The opinion of the court was delivered by: Rosalyn M. Chapman United States Magistrate Judge
Plaintiff Maria L. Ortiz de Lopez filed a complaint on September 11, 2007, seeking review of the Commissioner's decision denying her application for disability benefits. The Commissioner answered the complaint on February 11, 2008, and the parties filed a joint stipulation on April 30, 2008.
On October 26, 2005 (protective filing date), plaintiff applied for disability benefits under Title II of the Social Security Act ("Act"), 42 U.S.C. § 423, claiming an inability to work since April 12, 2005, due to high blood pressure and arthritis in her hands and knees. Certified Administrative Record ("A.R.") 76-80. The plaintiff's application was initially denied on December 28, 2005, and was denied again on June 6, 2006, following reconsideration. A.R. 32-42. The plaintiff then requested an administrative hearing, which was held before Administrative Law Judge Joel B. Martinez ("the ALJ") on December 11, 2006. A.R. 43, 254-85. On January 26, 2007, the ALJ issued a decision finding plaintiff is not disabled. A.R. 11-26. The plaintiff appealed this decision to the Appeals Council, which denied review on April 27, 2007. A.R. 7-10, 243-53.
The plaintiff, who was born in Mexico on May 17, 1945, is currently 63 years old. A.R. 77, 83-85, 257-58. She has a second-grade education, and previously worked as a machine operator. A.R. 95-96, 99, 148-55, 258, 260-66.
The sparse medical record shows that between January 12, 2004, and October 31, 2006, plaintiff received treatment from Omar Perez, M.D., who diagnosed her with arthralgia and right knee pain, among other conditions. A.R. 185-205, 231-37. Right knee x-rays taken June 25, 2004, were normal, as was a right leg venous duplex study performed on July 1, 2004. A.R. 197-98.
On April 12, 2005, Thomas Grogan, M.D., an orthopedic surgeon, examined plaintiff and diagnosed her with early right knee osteoarthritis, right shoulder impingement syndrome, osteoporosis, and other non-work-related conditions. A.R. 212, 228-29. Knee x-rays demonstrated early osteoarthritis, especially in the right knee as compared to the left knee. A.R. 229. Dr. Grogan opined plaintiff is physically incapable of working as a machine operator and should be precluded from that employment. Id. On December 8, 2005, Dr. Grogan reexamined plaintiff, and diagnosed her with right knee osteoarthritis, right shoulder impingement syndrome, osteoporosis, and other diseases. A.R. 227. Dr. Grogan reiterated plaintiff was unable to return to work as a machine operator. Id. Dr. Grogan opined plaintiff could perform light work, but should be restricted from working at heights or around moving machinery. A.R. 210-11. Dr. Grogan also opined plaintiff needed to alternate sitting and standing, and her breaks and lunch periods provided sufficient relief. A.R. 211.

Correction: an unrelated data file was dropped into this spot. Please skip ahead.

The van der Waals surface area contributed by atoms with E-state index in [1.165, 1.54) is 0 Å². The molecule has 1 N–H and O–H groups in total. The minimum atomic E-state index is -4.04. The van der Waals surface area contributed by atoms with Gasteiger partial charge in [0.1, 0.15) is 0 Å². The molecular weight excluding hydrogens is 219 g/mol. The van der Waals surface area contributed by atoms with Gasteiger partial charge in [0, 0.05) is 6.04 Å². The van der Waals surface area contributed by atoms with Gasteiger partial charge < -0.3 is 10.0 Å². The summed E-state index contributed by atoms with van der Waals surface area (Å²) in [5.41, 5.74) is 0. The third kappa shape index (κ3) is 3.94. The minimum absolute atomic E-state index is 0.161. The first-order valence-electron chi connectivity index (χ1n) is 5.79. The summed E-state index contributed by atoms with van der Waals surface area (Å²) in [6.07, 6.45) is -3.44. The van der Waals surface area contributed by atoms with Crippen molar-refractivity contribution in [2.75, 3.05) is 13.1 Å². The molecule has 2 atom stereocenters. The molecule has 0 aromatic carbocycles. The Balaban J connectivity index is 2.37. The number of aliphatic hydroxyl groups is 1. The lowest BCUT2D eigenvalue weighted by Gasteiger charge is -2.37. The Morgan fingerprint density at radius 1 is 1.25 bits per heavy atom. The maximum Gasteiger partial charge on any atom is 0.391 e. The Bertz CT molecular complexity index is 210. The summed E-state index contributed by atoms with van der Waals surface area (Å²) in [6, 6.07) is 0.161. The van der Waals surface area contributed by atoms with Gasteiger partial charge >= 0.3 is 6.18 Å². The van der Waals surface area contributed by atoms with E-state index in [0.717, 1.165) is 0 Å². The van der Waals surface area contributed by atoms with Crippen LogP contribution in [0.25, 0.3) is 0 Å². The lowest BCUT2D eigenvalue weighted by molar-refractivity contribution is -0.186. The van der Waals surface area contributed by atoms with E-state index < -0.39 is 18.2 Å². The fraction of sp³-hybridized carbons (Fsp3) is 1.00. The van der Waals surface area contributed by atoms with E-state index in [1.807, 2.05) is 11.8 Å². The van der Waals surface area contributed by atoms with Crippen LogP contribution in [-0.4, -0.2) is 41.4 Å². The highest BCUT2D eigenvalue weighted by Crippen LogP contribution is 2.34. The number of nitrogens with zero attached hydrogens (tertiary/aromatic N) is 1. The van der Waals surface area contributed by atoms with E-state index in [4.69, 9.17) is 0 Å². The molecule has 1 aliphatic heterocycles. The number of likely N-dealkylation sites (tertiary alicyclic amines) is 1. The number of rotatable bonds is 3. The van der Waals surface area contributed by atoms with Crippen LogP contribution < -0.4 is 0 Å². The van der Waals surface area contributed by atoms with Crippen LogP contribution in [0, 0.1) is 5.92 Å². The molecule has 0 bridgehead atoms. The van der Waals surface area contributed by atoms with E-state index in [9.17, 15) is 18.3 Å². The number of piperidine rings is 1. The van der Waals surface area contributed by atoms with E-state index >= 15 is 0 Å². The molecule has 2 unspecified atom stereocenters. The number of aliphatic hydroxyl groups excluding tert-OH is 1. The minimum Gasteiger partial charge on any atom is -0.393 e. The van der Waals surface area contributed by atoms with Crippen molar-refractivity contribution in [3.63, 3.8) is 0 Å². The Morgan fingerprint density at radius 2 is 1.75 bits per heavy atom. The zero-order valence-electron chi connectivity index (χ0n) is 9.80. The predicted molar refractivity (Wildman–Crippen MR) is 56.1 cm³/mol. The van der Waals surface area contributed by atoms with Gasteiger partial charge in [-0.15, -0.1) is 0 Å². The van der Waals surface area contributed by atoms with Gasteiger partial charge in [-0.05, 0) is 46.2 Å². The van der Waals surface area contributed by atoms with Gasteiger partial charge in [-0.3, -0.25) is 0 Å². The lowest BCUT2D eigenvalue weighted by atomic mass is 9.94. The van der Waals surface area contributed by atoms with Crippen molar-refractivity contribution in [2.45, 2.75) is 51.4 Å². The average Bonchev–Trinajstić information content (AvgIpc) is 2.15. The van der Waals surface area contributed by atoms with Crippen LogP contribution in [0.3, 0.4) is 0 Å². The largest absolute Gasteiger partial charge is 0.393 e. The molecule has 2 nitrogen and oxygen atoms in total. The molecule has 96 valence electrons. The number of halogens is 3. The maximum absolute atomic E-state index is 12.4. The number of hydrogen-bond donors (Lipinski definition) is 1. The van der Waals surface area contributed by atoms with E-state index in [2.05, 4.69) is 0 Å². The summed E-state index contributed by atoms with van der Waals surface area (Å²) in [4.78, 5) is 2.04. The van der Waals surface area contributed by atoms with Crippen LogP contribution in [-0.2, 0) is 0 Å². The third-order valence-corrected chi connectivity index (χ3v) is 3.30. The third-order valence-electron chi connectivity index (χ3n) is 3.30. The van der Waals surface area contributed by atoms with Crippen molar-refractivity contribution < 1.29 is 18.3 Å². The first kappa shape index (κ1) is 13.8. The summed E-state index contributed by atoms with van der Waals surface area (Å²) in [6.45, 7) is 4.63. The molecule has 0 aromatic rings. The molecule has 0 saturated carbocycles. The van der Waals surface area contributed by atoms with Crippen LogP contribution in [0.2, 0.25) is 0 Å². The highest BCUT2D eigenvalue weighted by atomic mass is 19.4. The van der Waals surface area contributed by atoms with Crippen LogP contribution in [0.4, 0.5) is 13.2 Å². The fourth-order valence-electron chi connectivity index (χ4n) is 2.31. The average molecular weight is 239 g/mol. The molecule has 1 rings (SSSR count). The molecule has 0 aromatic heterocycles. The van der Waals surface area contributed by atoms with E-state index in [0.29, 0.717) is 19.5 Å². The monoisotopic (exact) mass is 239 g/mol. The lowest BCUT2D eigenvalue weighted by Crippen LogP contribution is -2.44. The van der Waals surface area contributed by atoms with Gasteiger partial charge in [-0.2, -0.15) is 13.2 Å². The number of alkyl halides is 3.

On June 15, 2006, Dr. Grogan reexamined plaintiff, reiterated she was physically incapable of working as a machine operator, and opined: plaintiff could sit for 4 hours in an 8-hour day and 3 hours at a time, stand for 3 hours in an 8-hour day and 2 hours at a time, and walk for 2 hours in an 8-hour day and 1 hour at time; can occasionally lift and/or carry up to 5 pounds; could not use her hands for simple grasping, pushing and pulling of arm controls, or fine manipulation; could not use her feet for repetitive movements such as pushing and pulling leg controls; could occasionally bend, squat, crawl, climb, and reach; and was moderately restricted from working at unprotected heights, being around moving machinery, and driving automotive equipment, and mildly restricted from exposure to marked changes in temperature and humidity. A.R. 226, 230. On November 8, 2006, Dr. Grogan refined his opinion, concluding plaintiff: could sit for 5 hours in an 8-hour day and 3 hours at a time, stand for 4 hours in an 8-hour day, and 2 hours at a time, and walk for 3 hours in an 8-hour day and 1 hour at time; could occasionally lift and/or carry up to 5 pounds; could not use her hands for pushing and pulling of arm controls or fine manipulation, but could perform simple grasping; could not use her feet for repetitive movements such as pushing and pulling leg controls; could occasionally bend, climb, and reach, but could not squat or crawl; and was totally restricted from exposure to dusts, fumes and gases, moderately restricted from working at unprotected heights, being around moving machinery, and driving automotive equipment, and mildly restricted from exposure to marked changes in temperature and humidity. A.R. 242.
On December 13, 2005, nonexamining physician R.D. Fast, M.D., opined plaintiff: could occasionally lift and/or carry up to 50 pounds, kneel, crouch, or crawl; could frequently lift and/or carry up to 25 pounds, climb, balance or stoop; was limited in her ability to reach; and should avoid concentrated exposure to extreme cold and fumes, odors, dusts, gases, and poor ventilation. A.R. 214-21. On June 6, 2006, nonexamining physician Leonore Limos, M.D., reaffirmed Dr. Fast's opinions. A.R. 221.
The Court, pursuant to 42 U.S.C. § 405(g), has the authority to review the Commissioner's decision denying plaintiff disability benefits to determine if his findings are supported by substantial evidence and whether the Commissioner used the proper legal standards in reaching his decision. Stubbs-Danielson v. Astrue, 539 F.3d 1169, 1172 ...